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Comments (10)

10 responses to “Elementary Founder Exits the Company”

  1. jimchamplin

    Whenever a founder gets pushed out, especially for business reasons in a non profit organization I always fear that the non part of non-profit will soon disappear.

  2. jdawgnoonan

    Well, that sucks. Elementary is a good Linux distribution.

  3. hrlngrv

    I don't understand the fascination with elementary. It's certainly different by using Pantheon as desktop environment, but I've never seen the appeal compared to Budgie if one wants a dock.


    If the goal is a full consideration of Linux, why no articles on Red Hat, Canonical, SuSE or Debian? Too well run, so too boring for reporting?

    • eric_rasmussen

      I agree, I personally run Ubuntu Budgie as my preferred Linux desktop OS.


      However, I have a special place in my heart for Elementary. They write everything in Vala, a programming language for Gnome that closely mimics C#. I'd prefer a Linux distro that actually uses Flutter or C# instead of Vala, but I'll take Vala over C++ any day. For me, this choice of language and their commitment to the user experience made Elementary unique.

    • Paul Thurrott

      The focus is on Linux versions that make it easier for Windows and Mac users to switch. But I don't ignore those organizations per se. I've just not come across anything interesting or relevant.
      • hrlngrv

        Given the panel-plus-dock layout of the Pantheon desktop environment used in elementary OS, it'd seem to offer an easier path to Linux for Mac users. Are there lots of Macs which dual boot macOS and Linux? Comparable (as %) to PCs dual booting Windows and Linux?


        FWIW, https://www.makeuseof.com/tag/install-linux-macbook-pro/ seems to indicate it's rather more involved to dual boot Linux on Macs than on PCs, requiring 3rd party boot loaders because Boot Camp doesn't cut it.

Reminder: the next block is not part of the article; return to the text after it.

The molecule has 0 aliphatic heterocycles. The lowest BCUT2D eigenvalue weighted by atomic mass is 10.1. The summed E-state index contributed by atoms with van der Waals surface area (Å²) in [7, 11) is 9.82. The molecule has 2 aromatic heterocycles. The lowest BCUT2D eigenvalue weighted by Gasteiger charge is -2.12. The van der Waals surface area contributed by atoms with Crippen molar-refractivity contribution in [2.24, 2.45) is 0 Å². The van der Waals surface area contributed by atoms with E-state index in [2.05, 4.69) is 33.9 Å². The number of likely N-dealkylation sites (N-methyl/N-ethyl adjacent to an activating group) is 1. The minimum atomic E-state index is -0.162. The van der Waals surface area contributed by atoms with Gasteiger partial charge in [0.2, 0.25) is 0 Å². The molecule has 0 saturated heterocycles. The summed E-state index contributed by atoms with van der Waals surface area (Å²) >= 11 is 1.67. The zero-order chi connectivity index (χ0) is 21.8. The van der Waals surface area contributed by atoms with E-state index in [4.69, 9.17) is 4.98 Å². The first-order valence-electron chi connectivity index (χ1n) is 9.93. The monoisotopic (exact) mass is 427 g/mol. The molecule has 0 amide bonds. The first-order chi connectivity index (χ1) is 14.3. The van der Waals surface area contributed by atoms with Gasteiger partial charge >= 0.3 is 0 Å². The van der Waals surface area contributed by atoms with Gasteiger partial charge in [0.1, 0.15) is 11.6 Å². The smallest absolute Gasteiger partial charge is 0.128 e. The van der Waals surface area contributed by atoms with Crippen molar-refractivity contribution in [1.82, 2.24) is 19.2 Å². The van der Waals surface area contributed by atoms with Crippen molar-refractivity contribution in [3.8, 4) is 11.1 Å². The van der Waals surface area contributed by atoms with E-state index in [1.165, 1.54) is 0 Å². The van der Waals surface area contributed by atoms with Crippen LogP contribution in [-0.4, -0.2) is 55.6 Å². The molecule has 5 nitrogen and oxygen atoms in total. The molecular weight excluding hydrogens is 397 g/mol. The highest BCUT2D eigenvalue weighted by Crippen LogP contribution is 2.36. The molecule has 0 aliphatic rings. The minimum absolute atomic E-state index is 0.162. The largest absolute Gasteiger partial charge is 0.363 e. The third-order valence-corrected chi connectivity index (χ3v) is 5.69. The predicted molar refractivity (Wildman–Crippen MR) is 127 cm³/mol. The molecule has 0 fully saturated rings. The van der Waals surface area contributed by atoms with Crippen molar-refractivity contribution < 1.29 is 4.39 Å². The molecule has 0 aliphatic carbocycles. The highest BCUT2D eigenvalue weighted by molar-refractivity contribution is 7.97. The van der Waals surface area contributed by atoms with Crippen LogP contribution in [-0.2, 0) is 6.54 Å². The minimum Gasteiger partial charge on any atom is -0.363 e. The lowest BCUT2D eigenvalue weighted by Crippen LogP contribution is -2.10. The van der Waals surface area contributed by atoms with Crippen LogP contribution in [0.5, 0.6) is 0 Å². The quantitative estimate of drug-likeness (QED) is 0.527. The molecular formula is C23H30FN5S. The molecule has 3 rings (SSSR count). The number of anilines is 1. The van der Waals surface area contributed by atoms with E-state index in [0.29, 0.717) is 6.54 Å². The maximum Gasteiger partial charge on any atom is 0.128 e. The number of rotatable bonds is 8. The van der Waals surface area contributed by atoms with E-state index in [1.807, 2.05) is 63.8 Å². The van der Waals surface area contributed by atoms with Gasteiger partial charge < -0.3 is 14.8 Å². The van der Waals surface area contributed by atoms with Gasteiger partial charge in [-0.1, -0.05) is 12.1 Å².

Does elementary OS make Linux transition easier for Windows users? Not compared to distributions using Cinnamon, MATE, Budgie, or Gnome à la Zorin (in contrast to the far more common Gnome 3 layout) as default desktop environments. I figure Linux Mint Cinnamon or MATE and Ubuntu/Xubuntu are each used on an order of magnitude more PCs than elementary OS.

  4. hrlngrv

    How many others use Vala? All things considered, if distributions using Vala for system programming (desktop environment) numbered orders of magnitude fewer than those using C++, I'd tend to prefer FOSS written in C++.


    The kernel and most modules are written in C, no? Firefox and LibreOffice mostly in C++. GNU R in a mix of C, C++ and FORTRAN. The markdown editor I use is mostly Python, which itself is written in C. Since damn few distributions are lead maintainers for even 10% of the software they include in their distributions, few distributions, and I suspect not even elementary, escape most of their underlying source code being based on C or C++. Is there any widely used Linux software written in C#?